The Jeep is clean-ish. I have my seal press and my case spreader. Time to get the seals pressed in, the locker back in the differential, axles back in, brakes and wheels, and get this Jeep rolling again!
Drives great. No leaks. No weird noises. No new ones anyway. Looking forward to driving this all summer long.
As I mentioned before, you really need to use a proper seal press in order to seat the new seals in the front differential. I could buy one for around $100. But this is something I really wanted to make. I was recently trained on how to safely use a metal lathe down at the CWRU Thinkbox, so I wanted to give it a try and make one.
I designed the part in Fusion 360.
I went to a local hardware store, and they just happened to have a drop of some 2.75″ round bar that was just the size I needed for $12. I took an afternoon on the lathe, and with some help, was able to turn the piece that I needed. It took a while, but I think it was well worth it. Not only did I learn a lot, but I saved a bunch of money!
Time to break down and start looking at replacing the front axle seals.
One of the new tools arrived recently, a case spreader. From past experience, I know that the front locker will not come out easily, or go back in at all, without the use of a case spreader. I couldn’t find where to rent one from, so I bought one off the eBays.
I wish I had bought one years ago.
The process removing the old seals is simple. Insert a piece of conduit into the axle tube and smack it out. Putting it back in, is a different story. I wanted to use a proper seal press. Buying one was only around $100. But making one would be more fun. I designed this in Fusion 360.
I started taking apart the CV joints. I need to use a brass punch (so I don’t dent the steel – the brass is softer) and manipulate the joint to get all the ball bearing out. Once out, the internal race can be removed and the joint cleaned out.
The axles are making a clicking noise while in 4WD and at full lock. Rebuilding the joints was the easiest option to seeing if it is the problem. If the clicking remains, at least I know the joints are in perfect order.
Time to take care of the front axle. There has been a leak on the passenger side from the internal seals. Plus, I want to rebuild the CV joints in the axle shafts. I’m still going to need a couple tools, but I might as well start taking it apart.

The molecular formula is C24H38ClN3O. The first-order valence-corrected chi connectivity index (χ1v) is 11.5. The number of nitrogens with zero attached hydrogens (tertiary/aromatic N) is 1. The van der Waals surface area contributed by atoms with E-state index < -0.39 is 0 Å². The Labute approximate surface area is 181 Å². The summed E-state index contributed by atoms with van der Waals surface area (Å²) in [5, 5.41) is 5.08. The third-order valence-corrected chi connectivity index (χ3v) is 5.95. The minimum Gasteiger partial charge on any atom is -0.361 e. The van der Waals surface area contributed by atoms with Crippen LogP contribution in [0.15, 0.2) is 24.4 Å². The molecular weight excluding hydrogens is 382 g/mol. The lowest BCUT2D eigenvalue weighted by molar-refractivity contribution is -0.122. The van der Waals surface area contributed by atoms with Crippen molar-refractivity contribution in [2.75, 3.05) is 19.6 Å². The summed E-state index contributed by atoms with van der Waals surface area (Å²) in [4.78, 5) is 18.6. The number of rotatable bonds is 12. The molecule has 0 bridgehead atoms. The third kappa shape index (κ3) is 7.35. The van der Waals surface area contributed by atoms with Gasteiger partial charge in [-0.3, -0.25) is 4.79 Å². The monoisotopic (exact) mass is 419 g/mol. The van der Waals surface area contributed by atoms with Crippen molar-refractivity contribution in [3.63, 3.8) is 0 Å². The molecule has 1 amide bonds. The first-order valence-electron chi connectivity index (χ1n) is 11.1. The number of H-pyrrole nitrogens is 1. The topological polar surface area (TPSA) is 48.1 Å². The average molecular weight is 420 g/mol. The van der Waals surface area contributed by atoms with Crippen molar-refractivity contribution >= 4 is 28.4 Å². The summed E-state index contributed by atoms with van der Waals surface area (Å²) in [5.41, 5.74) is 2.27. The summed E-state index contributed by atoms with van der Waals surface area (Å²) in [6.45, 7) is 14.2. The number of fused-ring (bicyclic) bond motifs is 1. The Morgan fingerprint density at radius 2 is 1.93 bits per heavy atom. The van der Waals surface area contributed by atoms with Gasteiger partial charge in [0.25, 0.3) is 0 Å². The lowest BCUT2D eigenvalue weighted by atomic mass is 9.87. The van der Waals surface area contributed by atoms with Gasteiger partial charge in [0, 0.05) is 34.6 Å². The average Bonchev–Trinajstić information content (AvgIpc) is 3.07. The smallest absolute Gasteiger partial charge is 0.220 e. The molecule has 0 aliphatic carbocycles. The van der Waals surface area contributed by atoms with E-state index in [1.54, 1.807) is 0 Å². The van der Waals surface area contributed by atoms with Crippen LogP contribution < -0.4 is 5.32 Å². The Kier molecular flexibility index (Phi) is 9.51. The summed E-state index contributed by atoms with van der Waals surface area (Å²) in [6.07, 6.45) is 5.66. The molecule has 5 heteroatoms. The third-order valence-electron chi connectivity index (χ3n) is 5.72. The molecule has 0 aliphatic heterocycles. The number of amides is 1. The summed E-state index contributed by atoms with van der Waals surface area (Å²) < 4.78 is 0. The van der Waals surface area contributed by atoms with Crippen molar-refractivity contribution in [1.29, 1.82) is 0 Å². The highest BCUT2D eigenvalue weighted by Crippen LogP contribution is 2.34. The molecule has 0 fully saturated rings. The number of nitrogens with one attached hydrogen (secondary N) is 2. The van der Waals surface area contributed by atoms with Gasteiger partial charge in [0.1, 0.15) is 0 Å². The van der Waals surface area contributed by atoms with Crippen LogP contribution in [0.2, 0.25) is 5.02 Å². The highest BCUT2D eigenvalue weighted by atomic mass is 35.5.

New ABS/wheel speed sensors installed (no pictures). Pretty easy to swap if you don’t have that stupid dust shield in place. So glad I didn’t put those on. The hubs were so new that taking the old sensors out was a breeze. The new wires are a full foot longer than the old ones. I zip tied them to the brake lines and they are the same length. If I’m popping one, I’m likely to lose the other.
The remaining to do items list is getting shorter. I need to check the front diff fluid again. I’m not 100% sure I have the right amount in there. I checked the level this morning and it was darker than I expected it to be. Not sure if I need to be concerned about this or not.
Trying to get this axle swap buttoned up. A few small details remain.
Painted the drive shaft yesterday. Went to put it in this morning. Did you know you can’t mate a 1310 U-Joint on the end of a drive shaft to a 1350 yoke on the pinion of the axle? Of course, I did, but what I didn’t realize was that the pinion yoke on the axle was a 1350. Oops. I have no idea why I didn’t pay attention to that. Of course, I realized this AFTER I had attached the shaft to the t-case.
Got lucky and Summit Racing had a Spicer 1310/1350 cross over U-Joint and a set of 1350 U-bolts. I’ve never replaced a U-Joint. YouTube to the rescue! Found a video that explained it very well and gave me the confidence to take care of it myself.
I am a little disappointed that they only had a greasable joint. The other u-joints are all solid.
You can see the size difference here.
Got the front locker wired up so I could put the dash panel back together. I put the locker power switch in the lower dash panel where my lights are controlled. I put the locker switches in the dash panel to the left of the steering wheel. All parts came from OTRATTW, minus the blue locker indicator LEDs.
The locker power switch is fed by a switched 12v supply, so it can only be powered when the ignition is on. This energizes a 40 amp relay which feeds, through a 15A fuse, the front and rear locker switches themselves, which in turn supply power to the lockers. I did not add a relay between the locker switches and the lockers. I felt that was redundant and unnecessary. The indicator LEDs are powered from the battery directly and get a ground from the locker indicator plungers in the diff housing.
So the lockers cannot be engaged with the power switch off or the ignition off. But, if something is wrong, the indicator lights should still light up if the locker is stuck on. I’d like to say that the LEDs are purposely off centered. Maybe one day I’ll fix them. It’s just a blank panel in the middle that’s removable. Next time I order from ORTATTW I’ll replace it. I’m in no rush.
The last detail is to replace the ABS wheel speed sensors. The cables that came with the new hubs were only 24″. The stock ones are 36″. As much as my axle droops, I’d rip out a sensor on the first wheeling trip.